Hepatitis B (HBV) is a virus that can cause inflammation in the liver, which over time can cause liver damage.

About 95% of adults who are exposed to HBV fullly recover within 6 months (acute HBV) without medication. About 5% have HBV all their lives (chronic HBV).

Infants born to mother infected with HBV are at high risk of developing chronic HBV.

Chronic HBV can lead to cirrhosis (scarring) of the liver, liver cancer, and liver failure.

Who is at risk for HBV?

  • Were born in the U.S., and not vaccinated as an infant, and have parents born in high-risk countries
  • Have traveled to countries where hep B is common
  • Were born to a mother who has hep B
  • Have had contact with infected body fluids (blood, semen, or vaginal secretions)
  • Have had unprotected sex with a person infected with hep B
  • Have had a tattoo or body piercing with unsterilized tools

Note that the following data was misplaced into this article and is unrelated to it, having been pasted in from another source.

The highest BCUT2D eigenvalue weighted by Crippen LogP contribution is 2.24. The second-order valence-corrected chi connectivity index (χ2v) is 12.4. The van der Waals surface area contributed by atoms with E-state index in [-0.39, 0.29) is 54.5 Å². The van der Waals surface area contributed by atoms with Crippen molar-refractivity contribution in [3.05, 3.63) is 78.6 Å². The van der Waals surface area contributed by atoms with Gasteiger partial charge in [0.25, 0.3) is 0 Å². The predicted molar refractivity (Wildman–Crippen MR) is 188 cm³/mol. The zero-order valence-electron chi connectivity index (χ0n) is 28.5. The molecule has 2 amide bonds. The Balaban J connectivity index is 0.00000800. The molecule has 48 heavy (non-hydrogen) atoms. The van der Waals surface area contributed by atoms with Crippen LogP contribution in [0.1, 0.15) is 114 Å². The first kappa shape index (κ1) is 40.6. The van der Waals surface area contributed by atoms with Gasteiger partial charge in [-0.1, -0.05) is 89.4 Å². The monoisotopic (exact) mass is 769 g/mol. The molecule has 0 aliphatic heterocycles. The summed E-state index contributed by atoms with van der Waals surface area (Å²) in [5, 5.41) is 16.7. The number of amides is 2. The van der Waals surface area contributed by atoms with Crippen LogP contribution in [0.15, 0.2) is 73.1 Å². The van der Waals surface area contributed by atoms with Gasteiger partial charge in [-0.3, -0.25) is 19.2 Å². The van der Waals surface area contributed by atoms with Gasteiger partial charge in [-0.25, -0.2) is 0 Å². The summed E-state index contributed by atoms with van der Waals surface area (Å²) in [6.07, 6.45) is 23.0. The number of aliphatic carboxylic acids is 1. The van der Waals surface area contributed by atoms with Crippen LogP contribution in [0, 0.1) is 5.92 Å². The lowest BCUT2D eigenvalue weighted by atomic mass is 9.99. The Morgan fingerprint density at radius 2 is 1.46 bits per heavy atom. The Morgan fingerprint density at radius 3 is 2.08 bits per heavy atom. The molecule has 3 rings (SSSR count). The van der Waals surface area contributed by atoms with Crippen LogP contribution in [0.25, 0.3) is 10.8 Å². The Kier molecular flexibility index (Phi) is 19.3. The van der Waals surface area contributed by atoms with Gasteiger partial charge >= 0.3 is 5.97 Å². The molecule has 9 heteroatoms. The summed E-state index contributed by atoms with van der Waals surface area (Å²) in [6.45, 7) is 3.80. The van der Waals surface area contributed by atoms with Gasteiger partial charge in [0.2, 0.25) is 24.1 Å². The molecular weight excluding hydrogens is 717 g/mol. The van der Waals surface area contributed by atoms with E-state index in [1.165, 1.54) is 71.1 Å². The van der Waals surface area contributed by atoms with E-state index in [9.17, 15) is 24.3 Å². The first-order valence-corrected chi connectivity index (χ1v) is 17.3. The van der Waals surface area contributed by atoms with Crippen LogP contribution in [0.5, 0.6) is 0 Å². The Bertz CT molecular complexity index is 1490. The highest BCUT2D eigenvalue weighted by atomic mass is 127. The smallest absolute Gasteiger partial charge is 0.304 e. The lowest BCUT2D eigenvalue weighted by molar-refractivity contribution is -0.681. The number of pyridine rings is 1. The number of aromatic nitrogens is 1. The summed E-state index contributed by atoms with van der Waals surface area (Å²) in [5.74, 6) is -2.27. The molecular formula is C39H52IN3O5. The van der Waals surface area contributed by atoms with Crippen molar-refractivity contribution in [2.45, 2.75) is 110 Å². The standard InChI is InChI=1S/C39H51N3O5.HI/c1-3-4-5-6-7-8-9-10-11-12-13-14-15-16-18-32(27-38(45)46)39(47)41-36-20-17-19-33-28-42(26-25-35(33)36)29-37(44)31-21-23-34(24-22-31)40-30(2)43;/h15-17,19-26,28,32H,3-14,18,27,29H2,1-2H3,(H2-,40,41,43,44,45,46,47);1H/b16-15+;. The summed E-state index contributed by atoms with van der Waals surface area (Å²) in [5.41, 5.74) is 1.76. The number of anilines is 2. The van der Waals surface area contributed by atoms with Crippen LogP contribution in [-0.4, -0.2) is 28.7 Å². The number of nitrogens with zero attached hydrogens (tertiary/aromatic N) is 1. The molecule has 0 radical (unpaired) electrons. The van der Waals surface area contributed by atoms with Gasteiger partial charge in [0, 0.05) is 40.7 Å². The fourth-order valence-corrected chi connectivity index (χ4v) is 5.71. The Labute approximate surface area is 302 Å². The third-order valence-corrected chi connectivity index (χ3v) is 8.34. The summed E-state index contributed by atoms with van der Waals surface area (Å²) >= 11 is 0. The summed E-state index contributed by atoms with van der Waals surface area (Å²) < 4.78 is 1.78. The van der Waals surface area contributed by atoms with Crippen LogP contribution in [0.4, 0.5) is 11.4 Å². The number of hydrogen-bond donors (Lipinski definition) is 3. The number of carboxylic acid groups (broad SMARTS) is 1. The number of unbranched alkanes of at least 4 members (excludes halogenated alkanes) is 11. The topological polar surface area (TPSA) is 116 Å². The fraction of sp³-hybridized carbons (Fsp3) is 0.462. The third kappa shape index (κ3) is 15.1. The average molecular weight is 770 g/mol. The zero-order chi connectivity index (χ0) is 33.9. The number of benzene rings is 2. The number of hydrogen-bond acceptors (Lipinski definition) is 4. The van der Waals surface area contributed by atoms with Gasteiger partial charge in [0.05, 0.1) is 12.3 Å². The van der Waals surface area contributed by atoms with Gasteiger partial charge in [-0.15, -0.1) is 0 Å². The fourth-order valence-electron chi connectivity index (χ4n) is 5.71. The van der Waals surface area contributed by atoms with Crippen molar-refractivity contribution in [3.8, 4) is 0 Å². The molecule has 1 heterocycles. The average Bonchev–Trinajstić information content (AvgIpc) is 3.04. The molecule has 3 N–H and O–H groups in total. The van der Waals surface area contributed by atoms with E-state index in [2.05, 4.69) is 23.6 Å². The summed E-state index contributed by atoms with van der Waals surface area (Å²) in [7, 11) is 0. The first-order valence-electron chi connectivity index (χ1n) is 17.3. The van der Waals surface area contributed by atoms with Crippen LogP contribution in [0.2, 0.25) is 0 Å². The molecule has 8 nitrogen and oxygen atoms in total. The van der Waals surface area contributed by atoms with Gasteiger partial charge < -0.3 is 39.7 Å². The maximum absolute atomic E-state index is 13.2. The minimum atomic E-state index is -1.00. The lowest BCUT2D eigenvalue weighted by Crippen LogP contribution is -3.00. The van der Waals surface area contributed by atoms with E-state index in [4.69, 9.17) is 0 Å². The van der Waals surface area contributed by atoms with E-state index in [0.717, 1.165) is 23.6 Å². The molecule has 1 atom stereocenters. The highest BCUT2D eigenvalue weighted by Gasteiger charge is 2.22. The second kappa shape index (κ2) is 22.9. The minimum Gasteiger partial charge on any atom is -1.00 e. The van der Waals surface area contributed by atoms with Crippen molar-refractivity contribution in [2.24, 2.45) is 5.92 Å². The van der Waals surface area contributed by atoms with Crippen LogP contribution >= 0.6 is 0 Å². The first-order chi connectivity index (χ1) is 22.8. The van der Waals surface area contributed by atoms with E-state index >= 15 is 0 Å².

• Have shared unsterilized needles

A vaccine is available to prevent HBV!
Vaccination for HBV is recommended:

  • All newborns and children
  • People with liver disease not caused by HBV
  • People with HIV
  • Healthcare and emergency workers, military personnel, morticians and embalmers
  • People who have ever been on hemodialysis
  • People working or housed in prisons
  • Staff and patients at institutions for the developmentally challenged
  • People with multiple sexual partners
  • Men who have sex with men
  • People who have ever interjected or inhaled drugs
  • Sexual partners and household members of people with HBV
  • Travelers to countries where HBV is common
  • Members of ethnic or racial groups with high rate of HBV infection including Asian and Pacific Islander Americans, African Americans, Latino Americans, Native Americans and Alaskan Native

Will I need HBV treatment?

Not everyone who test positive for hepatitis B will require medication. Depending on your test results, you may be monitored with blood tests and imaging on a regular basis, without medication. If your test results indicate that you would be a good candidate for treatment options with you. Whether you start treatment or not, it is important to have a check up every 6 months to monitor your HBV.